This photo of our mill is one of our favorites. It shows us what daily life was like at Yates nearly 110 years ago.
Because the photographer, Bruce Kingsbury, left his stamp on the photo, we know it was taken in 1914 or 1915; it was during that short time frame that Kingsbury operated his studio in Rochester. Through his lens, we are offered a glimpse of Yates Station and early twentieth-century farm life in Avon Township, just as World War I was beginning in Europe.
There are lots of interesting things to note in this image. Avon Road as it passes in front of the north end of the mill looks very different—there are no traffic signs or roundabouts, just a dirt wagon track. Simple bridges carry the horse-drawn farm vehicles over the old canal bed and the mill race.
The photo shows a Michigan Central train at Yates Station. A baggage car reads “New York Central” because the Michigan Central was an independent subsidiary of the New York Central line at this time. Beyond the railroad car, we can see the roof line of a small building, and there appears to be some lettering on the side of it, just barely peeking above the car’s roof. Perhaps this was a freight shed or platform used by area farmers who shipped their crops to market from Yates Station.
Trains ran through Yates eight times a day in 1914— four running northbound and four running southbound. A passenger who boarded the train departing Yates Station at 10:19 a.m. would arrive at Detroit’s brand-new Michigan Central Station at 11:30 a.m.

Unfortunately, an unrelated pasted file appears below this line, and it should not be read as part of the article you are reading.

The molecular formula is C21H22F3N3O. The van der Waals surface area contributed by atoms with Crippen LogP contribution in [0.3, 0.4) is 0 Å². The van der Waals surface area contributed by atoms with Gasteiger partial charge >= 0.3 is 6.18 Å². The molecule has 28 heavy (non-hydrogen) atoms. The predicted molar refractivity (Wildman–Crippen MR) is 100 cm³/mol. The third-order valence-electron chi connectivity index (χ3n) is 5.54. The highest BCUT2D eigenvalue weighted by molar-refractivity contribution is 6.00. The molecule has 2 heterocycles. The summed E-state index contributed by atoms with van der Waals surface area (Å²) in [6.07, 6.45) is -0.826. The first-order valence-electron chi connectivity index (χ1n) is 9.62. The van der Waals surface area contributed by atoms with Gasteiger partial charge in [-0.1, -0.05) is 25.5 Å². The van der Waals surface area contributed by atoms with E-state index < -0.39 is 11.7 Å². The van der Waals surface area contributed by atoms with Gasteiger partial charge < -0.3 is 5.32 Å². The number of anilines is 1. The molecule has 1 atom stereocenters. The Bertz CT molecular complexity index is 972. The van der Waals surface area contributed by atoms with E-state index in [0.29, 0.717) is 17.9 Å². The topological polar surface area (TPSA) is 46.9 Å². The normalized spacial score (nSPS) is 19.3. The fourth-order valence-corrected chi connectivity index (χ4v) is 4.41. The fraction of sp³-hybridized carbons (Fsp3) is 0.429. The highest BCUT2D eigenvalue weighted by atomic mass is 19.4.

The railroad is not the only mode of transportation shown here. Although the Yates mill is now identified with cider-making, during Avon Township’s agricultural heyday it also offered a feed grinding service. Farmers brought their corn and oats to Yates for processing, and in this photo, we can see a farm wagon parked beneath the canopy on the east side of the mill. A worker is filling sacks from a chute on the side of the building and loading them on the wagon.
Also visible in this photo is a blacksmith shop standing just east of the mill building. We aren’t sure when the smithy was built, but it may have been the shop of Adam W. Yates, one of the grandsons of William H. Yates. About five years after this photo was taken, Adam Yates purchased the old Jennings Foundry on South Main Street in Rochester and opened a machine shop there. This blacksmith shop may have been one of his earlier business ventures.
More than a century later, the one thing in the photo that has not changed is Yates Cider Mill. Our building looks much the same as it did when Bruce Kingsbury captured this image in 1914, and we are still delighted to serve up smiles and delicious cider to our community.